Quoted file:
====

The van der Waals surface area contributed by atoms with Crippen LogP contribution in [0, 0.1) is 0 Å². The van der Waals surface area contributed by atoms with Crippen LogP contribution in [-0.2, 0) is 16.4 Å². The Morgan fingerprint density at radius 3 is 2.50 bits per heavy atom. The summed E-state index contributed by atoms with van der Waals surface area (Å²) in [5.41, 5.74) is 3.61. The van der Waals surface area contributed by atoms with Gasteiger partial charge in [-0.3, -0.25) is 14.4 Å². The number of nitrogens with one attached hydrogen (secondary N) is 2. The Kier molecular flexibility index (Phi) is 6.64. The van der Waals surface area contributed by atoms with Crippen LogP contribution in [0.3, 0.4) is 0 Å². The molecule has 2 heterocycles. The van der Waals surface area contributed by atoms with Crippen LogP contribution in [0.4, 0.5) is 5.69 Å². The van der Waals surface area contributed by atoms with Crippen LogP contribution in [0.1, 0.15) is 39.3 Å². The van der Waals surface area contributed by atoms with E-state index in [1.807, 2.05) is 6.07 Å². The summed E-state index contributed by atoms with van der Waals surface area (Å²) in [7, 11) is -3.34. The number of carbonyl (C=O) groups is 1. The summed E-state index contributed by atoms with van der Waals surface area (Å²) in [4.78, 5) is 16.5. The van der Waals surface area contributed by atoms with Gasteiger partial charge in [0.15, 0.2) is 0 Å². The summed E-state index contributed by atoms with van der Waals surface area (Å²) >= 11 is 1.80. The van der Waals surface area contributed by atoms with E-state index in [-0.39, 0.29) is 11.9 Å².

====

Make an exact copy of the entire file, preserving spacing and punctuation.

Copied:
The van der Waals surface area contributed by atoms with Crippen LogP contribution in [0, 0.1) is 0 Å². The van der Waals surface area contributed by atoms with Crippen LogP contribution in [-0.2, 0) is 16.4 Å². The Morgan fingerprint density at radius 3 is 2.50 bits per heavy atom. The summed E-state index contributed by atoms with van der Waals surface area (Å²) in [5.41, 5.74) is 3.61. The van der Waals surface area contributed by atoms with Gasteiger partial charge in [-0.3, -0.25) is 14.4 Å². The number of nitrogens with one attached hydrogen (secondary N) is 2. The Kier molecular flexibility index (Phi) is 6.64. The van der Waals surface area contributed by atoms with Crippen LogP contribution in [0.3, 0.4) is 0 Å². The molecule has 2 heterocycles. The van der Waals surface area contributed by atoms with Crippen LogP contribution in [0.4, 0.5) is 5.69 Å². The van der Waals surface area contributed by atoms with Crippen LogP contribution in [0.1, 0.15) is 39.3 Å². The van der Waals surface area contributed by atoms with E-state index in [1.807, 2.05) is 6.07 Å². The summed E-state index contributed by atoms with van der Waals surface area (Å²) in [7, 11) is -3.34. The number of carbonyl (C=O) groups is 1. The summed E-state index contributed by atoms with van der Waals surface area (Å²) in [4.78, 5) is 16.5. The van der Waals surface area contributed by atoms with Gasteiger partial charge in [0.15, 0.2) is 0 Å². The summed E-state index contributed by atoms with van der Waals surface area (Å²) >= 11 is 1.80. The van der Waals surface area contributed by atoms with E-state index in [-0.39, 0.29) is 11.9 Å².